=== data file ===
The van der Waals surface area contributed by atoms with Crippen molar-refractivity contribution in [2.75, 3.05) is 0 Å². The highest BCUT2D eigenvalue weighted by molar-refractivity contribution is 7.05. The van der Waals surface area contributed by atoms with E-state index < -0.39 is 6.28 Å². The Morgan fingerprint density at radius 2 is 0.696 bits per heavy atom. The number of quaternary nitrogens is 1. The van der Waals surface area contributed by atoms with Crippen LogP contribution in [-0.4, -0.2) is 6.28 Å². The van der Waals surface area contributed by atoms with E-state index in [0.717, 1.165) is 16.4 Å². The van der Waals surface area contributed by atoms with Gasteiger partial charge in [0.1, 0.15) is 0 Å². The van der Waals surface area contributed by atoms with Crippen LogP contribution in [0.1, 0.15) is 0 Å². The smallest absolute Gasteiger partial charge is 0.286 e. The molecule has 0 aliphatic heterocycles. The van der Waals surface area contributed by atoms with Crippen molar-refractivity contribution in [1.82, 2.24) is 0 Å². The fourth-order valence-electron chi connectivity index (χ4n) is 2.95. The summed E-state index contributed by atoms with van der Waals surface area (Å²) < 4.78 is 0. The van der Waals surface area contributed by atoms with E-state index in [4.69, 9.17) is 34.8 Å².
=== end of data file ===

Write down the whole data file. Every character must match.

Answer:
The van der Waals surface area contributed by atoms with Crippen molar-refractivity contribution in [2.75, 3.05) is 0 Å². The highest BCUT2D eigenvalue weighted by molar-refractivity contribution is 7.05. The van der Waals surface area contributed by atoms with E-state index < -0.39 is 6.28 Å². The Morgan fingerprint density at radius 2 is 0.696 bits per heavy atom. The number of quaternary nitrogens is 1. The van der Waals surface area contributed by atoms with Crippen LogP contribution in [-0.4, -0.2) is 6.28 Å². The van der Waals surface area contributed by atoms with E-state index in [0.717, 1.165) is 16.4 Å². The van der Waals surface area contributed by atoms with Gasteiger partial charge in [0.1, 0.15) is 0 Å². The van der Waals surface area contributed by atoms with Crippen LogP contribution in [0.1, 0.15) is 0 Å². The smallest absolute Gasteiger partial charge is 0.286 e. The molecule has 0 aliphatic heterocycles. The van der Waals surface area contributed by atoms with Crippen molar-refractivity contribution in [1.82, 2.24) is 0 Å². The fourth-order valence-electron chi connectivity index (χ4n) is 2.95. The summed E-state index contributed by atoms with van der Waals surface area (Å²) < 4.78 is 0. The van der Waals surface area contributed by atoms with E-state index in [4.69, 9.17) is 34.8 Å².